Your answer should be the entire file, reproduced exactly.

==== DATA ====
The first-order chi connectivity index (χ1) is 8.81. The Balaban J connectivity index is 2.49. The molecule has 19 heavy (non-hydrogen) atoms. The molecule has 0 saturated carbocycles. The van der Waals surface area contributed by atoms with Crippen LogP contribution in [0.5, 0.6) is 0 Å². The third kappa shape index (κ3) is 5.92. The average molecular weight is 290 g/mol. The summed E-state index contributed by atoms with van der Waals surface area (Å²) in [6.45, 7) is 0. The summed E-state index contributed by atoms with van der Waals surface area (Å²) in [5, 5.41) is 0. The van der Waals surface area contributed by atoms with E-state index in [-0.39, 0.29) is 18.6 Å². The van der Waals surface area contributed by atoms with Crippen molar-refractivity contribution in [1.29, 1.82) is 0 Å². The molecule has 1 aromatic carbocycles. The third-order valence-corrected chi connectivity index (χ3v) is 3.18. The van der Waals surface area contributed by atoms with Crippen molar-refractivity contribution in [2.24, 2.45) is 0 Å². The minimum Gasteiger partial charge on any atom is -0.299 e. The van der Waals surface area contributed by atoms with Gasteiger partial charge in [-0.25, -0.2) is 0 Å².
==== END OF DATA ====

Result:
The first-order chi connectivity index (χ1) is 8.81. The Balaban J connectivity index is 2.49. The molecule has 19 heavy (non-hydrogen) atoms. The molecule has 0 saturated carbocycles. The van der Waals surface area contributed by atoms with Crippen LogP contribution in [0.5, 0.6) is 0 Å². The third kappa shape index (κ3) is 5.92. The average molecular weight is 290 g/mol. The summed E-state index contributed by atoms with van der Waals surface area (Å²) in [6.45, 7) is 0. The summed E-state index contributed by atoms with van der Waals surface area (Å²) in [5, 5.41) is 0. The van der Waals surface area contributed by atoms with E-state index in [-0.39, 0.29) is 18.6 Å². The van der Waals surface area contributed by atoms with Crippen molar-refractivity contribution in [1.29, 1.82) is 0 Å². The molecule has 1 aromatic carbocycles. The third-order valence-corrected chi connectivity index (χ3v) is 3.18. The van der Waals surface area contributed by atoms with Crippen molar-refractivity contribution in [2.24, 2.45) is 0 Å². The minimum Gasteiger partial charge on any atom is -0.299 e. The van der Waals surface area contributed by atoms with Gasteiger partial charge in [-0.25, -0.2) is 0 Å².